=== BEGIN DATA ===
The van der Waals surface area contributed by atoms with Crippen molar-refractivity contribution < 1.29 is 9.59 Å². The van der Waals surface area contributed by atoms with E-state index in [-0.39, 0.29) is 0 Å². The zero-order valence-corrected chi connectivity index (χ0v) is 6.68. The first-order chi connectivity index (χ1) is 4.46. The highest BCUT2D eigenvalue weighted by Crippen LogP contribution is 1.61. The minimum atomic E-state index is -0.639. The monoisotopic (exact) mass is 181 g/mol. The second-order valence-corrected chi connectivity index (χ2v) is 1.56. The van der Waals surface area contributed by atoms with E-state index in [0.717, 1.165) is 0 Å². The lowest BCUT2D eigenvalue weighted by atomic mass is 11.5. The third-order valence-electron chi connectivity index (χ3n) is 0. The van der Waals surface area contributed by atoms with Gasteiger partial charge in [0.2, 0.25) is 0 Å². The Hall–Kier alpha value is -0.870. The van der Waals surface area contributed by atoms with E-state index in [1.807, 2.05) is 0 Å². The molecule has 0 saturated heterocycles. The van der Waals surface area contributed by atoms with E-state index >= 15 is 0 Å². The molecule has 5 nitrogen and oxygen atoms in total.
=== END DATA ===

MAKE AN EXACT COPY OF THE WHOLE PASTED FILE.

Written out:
The van der Waals surface area contributed by atoms with Crippen molar-refractivity contribution < 1.29 is 9.59 Å². The van der Waals surface area contributed by atoms with E-state index in [-0.39, 0.29) is 0 Å². The zero-order valence-corrected chi connectivity index (χ0v) is 6.68. The first-order chi connectivity index (χ1) is 4.46. The highest BCUT2D eigenvalue weighted by Crippen LogP contribution is 1.61. The minimum atomic E-state index is -0.639. The monoisotopic (exact) mass is 181 g/mol. The second-order valence-corrected chi connectivity index (χ2v) is 1.56. The van der Waals surface area contributed by atoms with E-state index in [0.717, 1.165) is 0 Å². The lowest BCUT2D eigenvalue weighted by atomic mass is 11.5. The third-order valence-electron chi connectivity index (χ3n) is 0. The van der Waals surface area contributed by atoms with Gasteiger partial charge in [0.2, 0.25) is 0 Å². The Hall–Kier alpha value is -0.870. The van der Waals surface area contributed by atoms with E-state index in [1.807, 2.05) is 0 Å². The molecule has 0 saturated heterocycles. The van der Waals surface area contributed by atoms with E-state index >= 15 is 0 Å². The molecule has 5 nitrogen and oxygen atoms in total.